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Sci Rep. 2015 Jul 27;5:12215. doi: 10.1038/srep12215.

Automated chest-radiography as a triage for Xpert testing in resource-constrained settings: a prospective study of diagnostic accuracy and costs.

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Diagnostic Image Analysis Group, Radboud university medical center, Department of Radiology and Nuclear Medicine Internal postal code 766, 6500 HB Nijmegen, The Netherlands.
Department of Radiology and Nuclear Medicine, Radboud university medical center, Department of Radiology, Internal postal code 766 6500 HB Nijmegen, The Netherlands.
Lung Infection and Immunity Unit and Centre for Tuberculosis Research Innovation, Division of Pulmonology, Department of Medicine, University of Cape Town Lung Institute Cape Town, South Africa.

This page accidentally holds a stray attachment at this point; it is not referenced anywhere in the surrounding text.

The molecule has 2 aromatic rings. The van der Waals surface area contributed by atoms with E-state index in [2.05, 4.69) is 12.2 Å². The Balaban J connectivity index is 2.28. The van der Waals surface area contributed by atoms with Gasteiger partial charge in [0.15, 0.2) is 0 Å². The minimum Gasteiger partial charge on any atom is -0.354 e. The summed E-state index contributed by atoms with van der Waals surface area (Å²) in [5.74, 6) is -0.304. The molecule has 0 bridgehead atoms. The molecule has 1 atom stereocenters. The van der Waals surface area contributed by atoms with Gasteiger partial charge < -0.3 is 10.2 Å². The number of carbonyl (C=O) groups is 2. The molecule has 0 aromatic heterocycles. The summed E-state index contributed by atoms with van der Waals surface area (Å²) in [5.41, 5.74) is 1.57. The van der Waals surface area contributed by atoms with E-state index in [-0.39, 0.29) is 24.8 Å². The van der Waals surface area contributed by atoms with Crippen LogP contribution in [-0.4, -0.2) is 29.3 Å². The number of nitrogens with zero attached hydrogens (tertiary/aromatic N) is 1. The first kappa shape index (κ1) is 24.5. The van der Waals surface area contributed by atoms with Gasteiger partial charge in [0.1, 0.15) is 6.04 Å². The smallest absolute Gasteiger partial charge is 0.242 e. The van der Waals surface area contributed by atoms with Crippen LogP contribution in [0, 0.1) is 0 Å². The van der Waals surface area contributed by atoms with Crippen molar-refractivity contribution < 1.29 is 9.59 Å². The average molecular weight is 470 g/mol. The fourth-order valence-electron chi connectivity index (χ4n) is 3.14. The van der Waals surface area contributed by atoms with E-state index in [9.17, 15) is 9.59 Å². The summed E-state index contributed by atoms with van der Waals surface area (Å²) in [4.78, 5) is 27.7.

Molecular tests hold great potential for tuberculosis (TB) diagnosis, but are costly, time consuming, and HIV-infected patients are often sputum scarce. Therefore, alternative approaches are needed. We evaluated automated digital chest radiography (ACR) as a rapid and cheap pre-screen test prior to Xpert MTB/RIF (Xpert). 388 suspected TB subjects underwent chest radiography, Xpert and sputum culture testing. Radiographs were analysed by computer software (CAD4TB) and specialist readers, and abnormality scores were allocated. A triage algorithm was simulated in which subjects with a score above a threshold underwent Xpert. We computed sensitivity, specificity, cost per screened subject (CSS), cost per notified TB case (CNTBC) and throughput for different diagnostic thresholds. 18.3% of subjects had culture positive TB. For Xpert alone, sensitivity was 78.9%, specificity 98.1%, CSS $13.09 and CNTBC $90.70. In a pre-screening setting where 40% of subjects would undergo Xpert, CSS decreased to $6.72 and CNTBC to $54.34, with eight TB cases missed and throughput increased from 45 to 113 patients/day. Specialists, on average, read 57% of radiographs as abnormal, reducing CSS ($8.95) and CNTBC ($64.84). ACR pre-screening could substantially reduce costs, and increase daily throughput with few TB cases missed. These data inform public health policy in resource-constrained settings.

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